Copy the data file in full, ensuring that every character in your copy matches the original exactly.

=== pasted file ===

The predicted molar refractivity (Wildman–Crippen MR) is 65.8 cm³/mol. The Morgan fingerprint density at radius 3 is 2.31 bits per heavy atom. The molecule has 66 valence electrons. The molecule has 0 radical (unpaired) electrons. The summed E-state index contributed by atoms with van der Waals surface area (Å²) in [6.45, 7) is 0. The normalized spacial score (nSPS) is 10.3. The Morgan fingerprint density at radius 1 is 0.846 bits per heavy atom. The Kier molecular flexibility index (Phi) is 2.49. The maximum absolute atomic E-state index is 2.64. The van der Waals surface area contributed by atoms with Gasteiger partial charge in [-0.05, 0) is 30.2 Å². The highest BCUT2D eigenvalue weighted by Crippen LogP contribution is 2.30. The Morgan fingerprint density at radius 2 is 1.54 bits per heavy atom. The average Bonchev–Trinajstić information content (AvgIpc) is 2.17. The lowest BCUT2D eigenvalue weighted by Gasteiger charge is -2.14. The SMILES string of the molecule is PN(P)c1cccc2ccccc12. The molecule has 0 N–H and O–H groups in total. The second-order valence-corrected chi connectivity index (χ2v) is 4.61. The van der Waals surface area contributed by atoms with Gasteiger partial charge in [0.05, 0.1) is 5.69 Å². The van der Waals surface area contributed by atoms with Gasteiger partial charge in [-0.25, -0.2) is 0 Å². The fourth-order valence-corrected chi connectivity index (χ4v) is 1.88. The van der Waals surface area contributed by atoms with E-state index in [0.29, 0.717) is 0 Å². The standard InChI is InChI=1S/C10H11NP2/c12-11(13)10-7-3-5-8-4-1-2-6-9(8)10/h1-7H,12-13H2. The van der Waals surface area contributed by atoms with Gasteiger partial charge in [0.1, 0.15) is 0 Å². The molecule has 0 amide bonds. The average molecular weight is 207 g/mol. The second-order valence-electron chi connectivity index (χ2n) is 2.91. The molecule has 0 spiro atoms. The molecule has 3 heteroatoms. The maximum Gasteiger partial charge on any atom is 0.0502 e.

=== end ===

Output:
The predicted molar refractivity (Wildman–Crippen MR) is 65.8 cm³/mol. The Morgan fingerprint density at radius 3 is 2.31 bits per heavy atom. The molecule has 66 valence electrons. The molecule has 0 radical (unpaired) electrons. The summed E-state index contributed by atoms with van der Waals surface area (Å²) in [6.45, 7) is 0. The normalized spacial score (nSPS) is 10.3. The Morgan fingerprint density at radius 1 is 0.846 bits per heavy atom. The Kier molecular flexibility index (Phi) is 2.49. The maximum absolute atomic E-state index is 2.64. The van der Waals surface area contributed by atoms with Gasteiger partial charge in [-0.05, 0) is 30.2 Å². The highest BCUT2D eigenvalue weighted by Crippen LogP contribution is 2.30. The Morgan fingerprint density at radius 2 is 1.54 bits per heavy atom. The average Bonchev–Trinajstić information content (AvgIpc) is 2.17. The lowest BCUT2D eigenvalue weighted by Gasteiger charge is -2.14. The SMILES string of the molecule is PN(P)c1cccc2ccccc12. The molecule has 0 N–H and O–H groups in total. The second-order valence-corrected chi connectivity index (χ2v) is 4.61. The van der Waals surface area contributed by atoms with Gasteiger partial charge in [0.05, 0.1) is 5.69 Å². The van der Waals surface area contributed by atoms with Gasteiger partial charge in [-0.25, -0.2) is 0 Å². The fourth-order valence-corrected chi connectivity index (χ4v) is 1.88. The van der Waals surface area contributed by atoms with E-state index in [0.29, 0.717) is 0 Å². The standard InChI is InChI=1S/C10H11NP2/c12-11(13)10-7-3-5-8-4-1-2-6-9(8)10/h1-7H,12-13H2. The van der Waals surface area contributed by atoms with Gasteiger partial charge in [0.1, 0.15) is 0 Å². The molecule has 0 amide bonds. The average molecular weight is 207 g/mol. The second-order valence-electron chi connectivity index (χ2n) is 2.91. The molecule has 0 spiro atoms. The molecule has 3 heteroatoms. The maximum Gasteiger partial charge on any atom is 0.0502 e.